Irving said he believes that other states that have passed medical marijuana legislation have "some regrets."

“It just seems to me that a lot more work needs to be done before such a measure is taken,” Irving said. "I think people who really think it will be used to ease the suffering of people who are really sick or dying, I don’t think anyone would be opposed to that. I think the way law is written, it opens it up for abuse."

Wayland's Board of Selectmen is expected to discuss Ballot Question 3 at its meeting on Monday, Oct. 29.

FlyingTooLow October 25, 2012 at 08:52 PM
@PhilDeBowl... A million thanks for your comment...You just made my day.
JRZ October 25, 2012 at 08:55 PM
The marijuana can be vaporized or ingested, instead of smoked. This eliminates the carcinogen risk. Marinol is also a poor substitute. http://norml.org/component/zoo/category/marinol-vs-natural-cannabis
wm97 October 28, 2012 at 05:12 AM
Just FYI, the US Federal Govt. distributes medical marijuana to a number of patients every month. Your taxes help pay for it.
wm97 October 28, 2012 at 05:20 AM
"Before daring to call marijuana medicine, we should take into account the following." The US Govt. distributes marijuana as medicine to a number of patients each month. The reason they do this is because some of those patients went to court and proved to a legal certainty that marijuana is the only medicine suitable for their needs. In 1988, the Chief Administrative Law Judge for the DEA completed the most comprehensive study of the issue ever done by the DEA. He concluded that marijuana certainly met the legal standards for a medicine. In addition, he stated that it was probably the safest therapeutic substance known to man, and that the DEA denying its use as medicine was arbitrary, capricious, and with no basis in science. In 1999, the US Institute of Medicine completed a study commissioned by the US Drug Czar to settle the issue. They concluded that there was no good alternative to marijuana for some patients. Just FYI, the legal definition of "medicine" does not require approval by the FDA or any medical organization. All it requires is that it be recognized as a medicine by a respectable minority of doctors. The DEA's own Chief Administrative Law Judge said it met that standard more than twenty years ago already. The Federal Govt.'s own medical marijuana patients report that the pharmaceuticals simply do not work as well as the natural product. Not that it would make any sense to punish people for using the plant instead of the pill, anyway.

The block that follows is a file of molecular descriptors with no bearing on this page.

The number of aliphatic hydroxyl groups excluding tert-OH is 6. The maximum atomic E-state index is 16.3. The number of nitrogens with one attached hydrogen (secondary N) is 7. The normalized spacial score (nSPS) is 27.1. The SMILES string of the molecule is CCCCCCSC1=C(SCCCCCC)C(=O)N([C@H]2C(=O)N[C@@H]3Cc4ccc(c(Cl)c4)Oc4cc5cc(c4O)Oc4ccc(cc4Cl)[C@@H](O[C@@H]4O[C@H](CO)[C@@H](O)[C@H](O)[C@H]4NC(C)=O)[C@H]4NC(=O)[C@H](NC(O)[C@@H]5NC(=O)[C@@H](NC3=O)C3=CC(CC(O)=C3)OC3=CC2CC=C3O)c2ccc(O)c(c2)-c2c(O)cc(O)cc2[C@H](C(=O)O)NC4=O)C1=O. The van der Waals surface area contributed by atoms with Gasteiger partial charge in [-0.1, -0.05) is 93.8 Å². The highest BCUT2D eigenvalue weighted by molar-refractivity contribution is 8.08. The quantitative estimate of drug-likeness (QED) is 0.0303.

wm97 October 28, 2012 at 05:23 AM
Hey Thomas Purdy, a couple of quick questions for you: 1) Do you have any clue why marijuana was outlawed in the first place? Did the ideas make any sense at all? See http://druglibrary.org/schaffer/History/whiteb1.htm 2) Can you name any significant study of the drug laws in the last 100 years that agrees with you? See Major Studies of Drugs and Drug Policy at http://druglibrary.org/schaffer